FOR years, 70-year-old Mike Goh lived in a rather ‘closed’ world, shuttling between home and work in a factory. Even while abroad on assignment, he seldom got involved with the larger community.
So when an illness led him back to Singapore and into a voluntary early retirement, he was at a loss. After six months of ‘not having to report to a boss’, he had no clue what else to do with his life.
Then he came across YAH! which spoke about ‘ageing with a purpose’. But Mike was sceptical. Could they really help him to find the meaning in life he so desired?
He signed up for their lifelong learning course nonetheless and picked up tips on how to manage one’s family and relationships as well as cope with death and bereavement. More importantly, he met people who were more interested in his future than his past. Slowly, Mike began to discover another side of himself.
Through the activities at YAH! and their collaboration with other agencies, Mike realised he loved singing, acting and public speaking.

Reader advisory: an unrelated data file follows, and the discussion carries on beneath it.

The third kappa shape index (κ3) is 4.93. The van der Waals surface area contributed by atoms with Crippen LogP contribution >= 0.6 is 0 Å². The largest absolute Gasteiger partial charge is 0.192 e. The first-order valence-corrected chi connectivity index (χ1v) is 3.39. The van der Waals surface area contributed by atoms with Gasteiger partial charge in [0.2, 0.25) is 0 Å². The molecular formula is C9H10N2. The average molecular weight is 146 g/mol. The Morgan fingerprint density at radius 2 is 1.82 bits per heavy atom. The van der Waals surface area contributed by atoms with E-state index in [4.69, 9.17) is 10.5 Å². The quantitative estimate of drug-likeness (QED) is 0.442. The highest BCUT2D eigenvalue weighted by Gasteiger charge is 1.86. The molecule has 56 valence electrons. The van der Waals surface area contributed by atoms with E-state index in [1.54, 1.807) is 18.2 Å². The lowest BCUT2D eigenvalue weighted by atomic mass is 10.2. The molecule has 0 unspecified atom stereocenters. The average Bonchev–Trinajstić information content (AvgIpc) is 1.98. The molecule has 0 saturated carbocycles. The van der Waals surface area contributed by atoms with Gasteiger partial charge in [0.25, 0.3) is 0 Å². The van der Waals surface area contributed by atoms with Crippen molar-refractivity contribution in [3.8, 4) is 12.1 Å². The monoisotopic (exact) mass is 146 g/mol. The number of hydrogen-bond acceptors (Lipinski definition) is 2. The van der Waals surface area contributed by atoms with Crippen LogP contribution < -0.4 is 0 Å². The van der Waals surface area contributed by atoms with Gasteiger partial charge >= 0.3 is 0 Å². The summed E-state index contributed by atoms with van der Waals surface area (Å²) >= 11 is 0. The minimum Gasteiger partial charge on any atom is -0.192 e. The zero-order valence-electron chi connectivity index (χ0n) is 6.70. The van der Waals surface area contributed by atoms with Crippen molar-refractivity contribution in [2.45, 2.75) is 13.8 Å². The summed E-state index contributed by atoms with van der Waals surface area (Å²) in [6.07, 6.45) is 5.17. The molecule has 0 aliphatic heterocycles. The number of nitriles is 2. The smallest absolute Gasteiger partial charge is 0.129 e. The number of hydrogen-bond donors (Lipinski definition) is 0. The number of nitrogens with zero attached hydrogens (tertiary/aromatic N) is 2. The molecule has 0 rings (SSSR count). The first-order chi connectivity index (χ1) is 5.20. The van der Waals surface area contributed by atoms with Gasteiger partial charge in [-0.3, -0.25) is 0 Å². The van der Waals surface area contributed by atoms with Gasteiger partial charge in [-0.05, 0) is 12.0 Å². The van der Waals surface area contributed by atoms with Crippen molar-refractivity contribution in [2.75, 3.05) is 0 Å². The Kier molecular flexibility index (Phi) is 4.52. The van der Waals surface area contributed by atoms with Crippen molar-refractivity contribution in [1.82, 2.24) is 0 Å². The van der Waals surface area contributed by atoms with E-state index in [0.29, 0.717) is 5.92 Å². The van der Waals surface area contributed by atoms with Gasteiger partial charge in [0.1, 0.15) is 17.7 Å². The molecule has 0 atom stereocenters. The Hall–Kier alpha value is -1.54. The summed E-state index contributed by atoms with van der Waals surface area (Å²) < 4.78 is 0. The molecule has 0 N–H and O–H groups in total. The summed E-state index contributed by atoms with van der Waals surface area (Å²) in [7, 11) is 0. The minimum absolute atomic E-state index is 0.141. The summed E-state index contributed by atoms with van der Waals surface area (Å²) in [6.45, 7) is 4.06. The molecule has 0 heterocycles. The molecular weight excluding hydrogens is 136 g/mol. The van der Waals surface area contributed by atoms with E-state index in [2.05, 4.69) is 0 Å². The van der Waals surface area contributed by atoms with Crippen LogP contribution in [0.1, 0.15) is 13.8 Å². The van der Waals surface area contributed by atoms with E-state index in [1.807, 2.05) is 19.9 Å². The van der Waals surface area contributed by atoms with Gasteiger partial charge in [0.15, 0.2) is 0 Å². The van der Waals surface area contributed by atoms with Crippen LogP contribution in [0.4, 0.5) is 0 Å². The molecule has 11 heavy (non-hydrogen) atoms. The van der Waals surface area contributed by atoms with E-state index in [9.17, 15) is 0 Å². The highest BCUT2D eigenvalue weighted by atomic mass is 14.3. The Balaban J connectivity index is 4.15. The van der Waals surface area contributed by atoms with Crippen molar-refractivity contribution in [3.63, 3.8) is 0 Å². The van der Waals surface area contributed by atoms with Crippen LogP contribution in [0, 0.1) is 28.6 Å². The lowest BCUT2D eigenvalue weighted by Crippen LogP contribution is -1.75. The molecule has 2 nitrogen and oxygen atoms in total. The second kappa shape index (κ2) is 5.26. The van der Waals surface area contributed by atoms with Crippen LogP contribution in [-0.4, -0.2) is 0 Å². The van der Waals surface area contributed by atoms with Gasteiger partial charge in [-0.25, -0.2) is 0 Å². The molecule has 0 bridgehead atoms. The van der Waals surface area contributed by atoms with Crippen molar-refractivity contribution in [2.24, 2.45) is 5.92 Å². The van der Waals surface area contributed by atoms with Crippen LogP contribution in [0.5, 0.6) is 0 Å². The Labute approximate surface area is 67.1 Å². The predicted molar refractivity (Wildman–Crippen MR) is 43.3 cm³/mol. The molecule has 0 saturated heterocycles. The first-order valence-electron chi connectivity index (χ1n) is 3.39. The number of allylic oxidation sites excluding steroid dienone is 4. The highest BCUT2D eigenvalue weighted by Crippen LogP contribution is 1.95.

He is now learning to sing Mandarin pop songs not just to pass the time, but to improve his memory and general health. He also travels across Singapore to act in short skits that raise awareness about problem gambling.
As a result of this, he has signed up as a volunteer with local theatre company Drama Box, to learn more about Forum Theatre, a form of theatre that encourages audiences to explore possible actions they can take to change their circumstances.
He hopes to apply the Forum Theatre concept to the skits he performs to promote responsible gambling. This is in his role as YAH!’s Problem Gambling Prevention Ambassador.
Says the 69-year-old: “I want to be mentally and physically active. I want to learn but I also want to give back. I just did not know how. YAH! has helped me to explore my interests and guided me to do the things I love. The old me used to live for work, now I live for my passion.”
Eager to get started? Find out more about YAH! by clicking here.
With the growth of free online courses, learning need not be confined to the classroom. Find out how one group of seniors is also learning from one another in what looks to be a new trend taking off.
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Article published on: 26/1/2016